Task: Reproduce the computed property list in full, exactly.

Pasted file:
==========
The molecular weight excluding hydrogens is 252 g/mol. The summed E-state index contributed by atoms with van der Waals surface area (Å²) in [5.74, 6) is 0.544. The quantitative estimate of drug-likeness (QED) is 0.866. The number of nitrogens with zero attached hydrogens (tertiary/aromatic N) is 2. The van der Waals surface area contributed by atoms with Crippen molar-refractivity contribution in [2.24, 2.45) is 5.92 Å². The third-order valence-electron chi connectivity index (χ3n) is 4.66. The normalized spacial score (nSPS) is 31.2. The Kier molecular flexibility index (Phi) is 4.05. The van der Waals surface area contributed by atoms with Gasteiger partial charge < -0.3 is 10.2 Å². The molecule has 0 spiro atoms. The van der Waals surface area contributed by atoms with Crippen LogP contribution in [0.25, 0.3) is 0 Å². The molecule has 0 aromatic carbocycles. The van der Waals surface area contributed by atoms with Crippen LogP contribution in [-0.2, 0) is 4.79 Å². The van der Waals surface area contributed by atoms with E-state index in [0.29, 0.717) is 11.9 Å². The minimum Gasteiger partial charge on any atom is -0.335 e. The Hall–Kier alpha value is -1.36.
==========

The molecular weight excluding hydrogens is 252 g/mol. The summed E-state index contributed by atoms with van der Waals surface area (Å²) in [5.74, 6) is 0.544. The quantitative estimate of drug-likeness (QED) is 0.866. The number of nitrogens with zero attached hydrogens (tertiary/aromatic N) is 2. The van der Waals surface area contributed by atoms with Crippen molar-refractivity contribution in [2.24, 2.45) is 5.92 Å². The third-order valence-electron chi connectivity index (χ3n) is 4.66. The normalized spacial score (nSPS) is 31.2. The Kier molecular flexibility index (Phi) is 4.05. The van der Waals surface area contributed by atoms with Gasteiger partial charge < -0.3 is 10.2 Å². The molecule has 0 spiro atoms. The van der Waals surface area contributed by atoms with Crippen LogP contribution in [0.25, 0.3) is 0 Å². The molecule has 0 aromatic carbocycles. The van der Waals surface area contributed by atoms with Crippen LogP contribution in [-0.2, 0) is 4.79 Å². The van der Waals surface area contributed by atoms with E-state index in [0.29, 0.717) is 11.9 Å². The minimum Gasteiger partial charge on any atom is -0.335 e. The Hall–Kier alpha value is -1.36.